2. This to me was your key statement in regards to our topic, “On the subject of the extent of the atonement: In my opinion, based on the implied antecedent of the pronoun, I would be cautious reading “us all” in v. 6 as a proof for an unlimited atonement view, because the verse has the people of Israel in view.”

    So i think you’re saying that we can’t use vv 4-6 to support limited or unlimited atonement, is that correct?

  2. I heard someone recently say that VV 1-3 could be applied to all who reject Christ (unbelievers and pre-conversion Christians alike), not simply the Jewish nation. If that be true then wouldn’t that imply that Christ suffered for all, atleast in some sense? (v. 6 “and the Lord has laid on him the inquity of us all:).

    Even if you limit VV 1-3 and VV 4-6 to the nation of Israel wouldn’t VV 4-6 support the idea that the sins of the non-elect Jews were imputed to Jesus’ account as well as the elects? (again v. 6, and the Lord has laid on him the inquity of us all).

    Please help us understand this correctly. I have never been able to figure out the connection between vv. 1-3 and vv. 4-6 esp. in light of the discussion at hand.

    Blessings-

  3. Caleb,

    1. I think it is fulfilled in his suffering on the cross.

    2. That’s right. This presupposes, however, that the “we” and “us all” is referring to the author and his people. If “we” and “us all” are referring to a broader group, then you could use it in these discussions.

    Blessings,
    Randy

  4. Caleb,

    I’m not sure I can add much what you have said about vv. 1-6. However, I think the beginning and end of the entire poem (from 52:13-53:12) give the message a larger audience. That is, the truths of vv. 1-6 are made to apply to the nations as well (hence the reference to Rom 9). With that said, the point that I would make is the international application of the sacrifice. In context, I believe that is the larger message. Thus, at this point, I think we must look beyond just this one passage (as the men who follow will be doing) in determining the finer aspects of the extent of the atonement. In short, the message here is as follows: The Servant suffered for his own people as well as the nations; therefore, Yhwh will highly exalt him.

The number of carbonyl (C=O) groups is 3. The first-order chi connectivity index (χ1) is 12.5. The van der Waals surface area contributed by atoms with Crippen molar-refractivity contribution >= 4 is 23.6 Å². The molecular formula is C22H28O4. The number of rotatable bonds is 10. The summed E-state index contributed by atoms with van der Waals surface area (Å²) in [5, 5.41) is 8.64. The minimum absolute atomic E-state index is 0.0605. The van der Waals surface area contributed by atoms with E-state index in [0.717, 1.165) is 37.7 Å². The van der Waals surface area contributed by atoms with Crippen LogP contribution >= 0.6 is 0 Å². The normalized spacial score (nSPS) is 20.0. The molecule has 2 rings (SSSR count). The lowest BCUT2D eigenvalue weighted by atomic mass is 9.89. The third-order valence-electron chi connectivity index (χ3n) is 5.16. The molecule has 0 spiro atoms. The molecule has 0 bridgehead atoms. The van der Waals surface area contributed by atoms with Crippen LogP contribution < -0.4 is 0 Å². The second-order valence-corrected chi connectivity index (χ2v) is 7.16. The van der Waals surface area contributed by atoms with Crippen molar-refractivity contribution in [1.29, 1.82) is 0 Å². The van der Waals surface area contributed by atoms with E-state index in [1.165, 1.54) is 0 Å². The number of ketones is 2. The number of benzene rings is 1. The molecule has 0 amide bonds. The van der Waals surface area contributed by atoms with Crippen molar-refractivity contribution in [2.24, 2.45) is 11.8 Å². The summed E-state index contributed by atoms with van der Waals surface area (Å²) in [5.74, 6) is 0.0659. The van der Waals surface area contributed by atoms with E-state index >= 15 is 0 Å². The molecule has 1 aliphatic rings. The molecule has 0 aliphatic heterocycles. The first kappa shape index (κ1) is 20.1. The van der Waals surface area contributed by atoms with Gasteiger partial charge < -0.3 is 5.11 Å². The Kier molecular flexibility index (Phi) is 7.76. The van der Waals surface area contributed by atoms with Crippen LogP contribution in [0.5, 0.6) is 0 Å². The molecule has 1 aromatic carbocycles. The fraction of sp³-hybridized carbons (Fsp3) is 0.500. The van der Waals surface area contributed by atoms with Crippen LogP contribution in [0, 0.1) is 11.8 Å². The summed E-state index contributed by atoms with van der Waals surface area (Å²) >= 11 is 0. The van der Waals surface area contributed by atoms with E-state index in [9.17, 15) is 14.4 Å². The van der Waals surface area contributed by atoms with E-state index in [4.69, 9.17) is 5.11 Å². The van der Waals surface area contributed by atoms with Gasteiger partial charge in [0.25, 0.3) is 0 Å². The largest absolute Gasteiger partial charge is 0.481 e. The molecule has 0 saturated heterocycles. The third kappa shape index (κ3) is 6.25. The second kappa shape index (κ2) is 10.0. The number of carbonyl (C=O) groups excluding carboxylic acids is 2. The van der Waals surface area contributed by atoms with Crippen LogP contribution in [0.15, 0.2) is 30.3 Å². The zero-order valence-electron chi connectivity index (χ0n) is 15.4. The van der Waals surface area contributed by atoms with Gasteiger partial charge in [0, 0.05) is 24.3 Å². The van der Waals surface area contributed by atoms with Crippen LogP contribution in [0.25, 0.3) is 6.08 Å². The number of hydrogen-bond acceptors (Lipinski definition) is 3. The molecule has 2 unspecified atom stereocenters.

Blessings,
    Randy

  5. Posted by Caleb K on April 18, 2007 at 5:30 am

    Randy,

    Wonderful ET’s here. As i try and deepen my conviction over the intricacies of the atonement it is passages like this one that make it difficult for me to move beyond the SFA position…I am praying for continued humility and enlightenment (in a biblical/non mystical sense) as we continue to study these Texts.

    I hope you sensed the genuine interest behind my questions. I look forward to the posts to come.

    Together for the gospel,

    CK

  6. Posted by Juan Z on April 18, 2007 at 11:03 am

    What a great post. I will be waiting for the others and keep learning about Atonement.

  7. […] Randy McKinion (https://expositorythoughts.wordpress.com) has some reflections on the servant song of isaiah 52:13-53:12. […]